Subject: Re: The GNU AGPL and Free Software Businesses
From: "Michael R. Bernstein" <>
Date: Wed, 12 Sep 2007 16:11:12 -0700
Wed, 12 Sep 2007 16:11:12 -0700
On Wed, 2007-09-12 at 14:29 -0700, Thomas Lord wrote:
> Michael R. Bernstein wrote:
> > The only way that works is if copyright on the improvements is assigned
> > back to the company.
> >
> >   
> Not quite so.   Briefly:
> First, The release of an enterprise-scale but "stripped down"
> AGPL release is a spoiler for highly-funded challengers-from-below.

Well, sure. For purposes of discussion, I think we can safely ignore
scenarios that are exactly equivalent to using the GPL as a competitive
tool for non-hosted software.

> Second, if you're clever, you divide your system up into separate
> components so that hackers-upon-the-AGPL-version obtain the
> most benefit by hacking on components you don't care about, and
> the least benefit on components where your innovation is concentrated.
> If you're very clever, where it's useful, you make sure you can later
> choose to run the AGPL version of components you don't care about.

This assumes a rather Machiavellian degree of cleverness, not to mention
unusual foresight on the part of the Initial Developer. I would assume
that most such attempts will fail miserably, and the useful bits of code
(if any) carted off to other projects.

> Things close to this already happen and AGPL will just make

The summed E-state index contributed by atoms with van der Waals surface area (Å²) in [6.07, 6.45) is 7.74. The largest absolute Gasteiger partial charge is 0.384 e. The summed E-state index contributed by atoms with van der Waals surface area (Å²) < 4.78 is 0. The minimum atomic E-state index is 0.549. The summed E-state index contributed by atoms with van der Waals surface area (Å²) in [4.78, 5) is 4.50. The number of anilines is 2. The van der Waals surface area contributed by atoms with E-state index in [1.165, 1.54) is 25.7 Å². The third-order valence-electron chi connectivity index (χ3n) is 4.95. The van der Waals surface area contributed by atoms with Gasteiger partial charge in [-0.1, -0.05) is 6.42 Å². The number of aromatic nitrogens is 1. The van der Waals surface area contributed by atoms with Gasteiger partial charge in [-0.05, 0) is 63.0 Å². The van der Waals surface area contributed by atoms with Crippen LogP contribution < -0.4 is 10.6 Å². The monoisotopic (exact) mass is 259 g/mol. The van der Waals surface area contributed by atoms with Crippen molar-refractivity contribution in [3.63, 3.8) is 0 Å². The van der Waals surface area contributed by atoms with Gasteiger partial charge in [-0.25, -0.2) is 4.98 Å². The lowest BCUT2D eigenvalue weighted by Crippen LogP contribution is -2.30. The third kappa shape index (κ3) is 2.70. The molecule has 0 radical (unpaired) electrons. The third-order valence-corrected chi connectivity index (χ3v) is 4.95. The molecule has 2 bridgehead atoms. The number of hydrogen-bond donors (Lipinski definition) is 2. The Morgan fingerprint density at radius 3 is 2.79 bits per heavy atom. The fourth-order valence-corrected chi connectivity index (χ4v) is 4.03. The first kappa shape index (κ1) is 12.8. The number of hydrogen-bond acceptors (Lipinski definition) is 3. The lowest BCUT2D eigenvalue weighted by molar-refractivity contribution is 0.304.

> them more robust.

I'd be interested in any examples you can provide.

> [snip] I'm thinking about the problem
> (the "web service loophole") from a different angle:
> These days, I'm thinking about the social, economic, and
> software structure of user-facing, hosted, web applications.
> How do these three things interact?
>    1. social aspects of software
>    2. economic aspects of software
>    3. architectural (technical) aspects of software
> I'm looking for leverage, frankly:   how can I engineer
> software that creates social and economic incentives for
> web services that are free software, under end-user control,
> usefully shared, studied, used, and improved?

Well, it is exactly these considerations that are leading me to think
seriously about the GNU AGPL.

Specifically, in the scenario where you want to launch an under- (or
non-) funded open source project for a user-facing web application. You
can host the primary instance of the application at an eponymous domain,
but others can set up their own instances elsewhere.

Obviously, the developer ecosystem can grow without any particular
bottlenecks, and the hosting-the-AGPL-app business ecosystem can grow
with robust competition too, including specialized versions that publish
their code changes that others don't necessarily want to incorporate.

Although all that competition makes it much harder to get and keep the
attractive margins that Freemium Web 2.0 services currently enjoy, for a
sole developer, jump-starting that kind of large ecosystem with the hope
of presiding over it a-la-Linus can be a very attractive financial

Also note that as with GPL, AGPL licensed systems do permit completely
private forks (say within a company's intranet).

- Michael R. Bernstein

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